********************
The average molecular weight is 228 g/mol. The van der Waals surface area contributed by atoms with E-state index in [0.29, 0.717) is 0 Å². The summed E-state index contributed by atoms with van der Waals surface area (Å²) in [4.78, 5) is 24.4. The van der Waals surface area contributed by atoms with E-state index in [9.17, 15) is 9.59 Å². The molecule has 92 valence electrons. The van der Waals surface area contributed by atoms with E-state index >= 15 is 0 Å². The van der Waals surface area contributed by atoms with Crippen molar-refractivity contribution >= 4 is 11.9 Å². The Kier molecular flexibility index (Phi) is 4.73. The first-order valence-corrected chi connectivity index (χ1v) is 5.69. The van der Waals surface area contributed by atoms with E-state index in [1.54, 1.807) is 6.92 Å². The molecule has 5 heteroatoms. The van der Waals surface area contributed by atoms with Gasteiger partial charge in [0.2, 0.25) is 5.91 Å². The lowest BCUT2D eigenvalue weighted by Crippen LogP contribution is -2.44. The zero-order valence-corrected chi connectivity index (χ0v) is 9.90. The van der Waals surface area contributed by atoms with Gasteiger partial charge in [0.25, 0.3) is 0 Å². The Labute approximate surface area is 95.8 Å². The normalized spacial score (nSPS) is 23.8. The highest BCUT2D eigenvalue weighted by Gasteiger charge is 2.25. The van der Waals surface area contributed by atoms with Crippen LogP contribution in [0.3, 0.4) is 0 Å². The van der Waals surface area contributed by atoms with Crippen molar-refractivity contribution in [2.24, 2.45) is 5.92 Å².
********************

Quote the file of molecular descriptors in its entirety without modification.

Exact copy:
The average molecular weight is 228 g/mol. The van der Waals surface area contributed by atoms with E-state index in [0.29, 0.717) is 0 Å². The summed E-state index contributed by atoms with van der Waals surface area (Å²) in [4.78, 5) is 24.4. The van der Waals surface area contributed by atoms with E-state index in [9.17, 15) is 9.59 Å². The molecule has 92 valence electrons. The van der Waals surface area contributed by atoms with E-state index >= 15 is 0 Å². The van der Waals surface area contributed by atoms with Crippen molar-refractivity contribution >= 4 is 11.9 Å². The Kier molecular flexibility index (Phi) is 4.73. The first-order valence-corrected chi connectivity index (χ1v) is 5.69. The van der Waals surface area contributed by atoms with E-state index in [1.54, 1.807) is 6.92 Å². The molecule has 5 heteroatoms. The van der Waals surface area contributed by atoms with Gasteiger partial charge in [0.2, 0.25) is 5.91 Å². The lowest BCUT2D eigenvalue weighted by Crippen LogP contribution is -2.44. The zero-order valence-corrected chi connectivity index (χ0v) is 9.90. The van der Waals surface area contributed by atoms with Gasteiger partial charge in [0.25, 0.3) is 0 Å². The Labute approximate surface area is 95.8 Å². The normalized spacial score (nSPS) is 23.8. The highest BCUT2D eigenvalue weighted by Gasteiger charge is 2.25. The van der Waals surface area contributed by atoms with Crippen LogP contribution in [0.3, 0.4) is 0 Å². The van der Waals surface area contributed by atoms with Crippen molar-refractivity contribution in [2.24, 2.45) is 5.92 Å².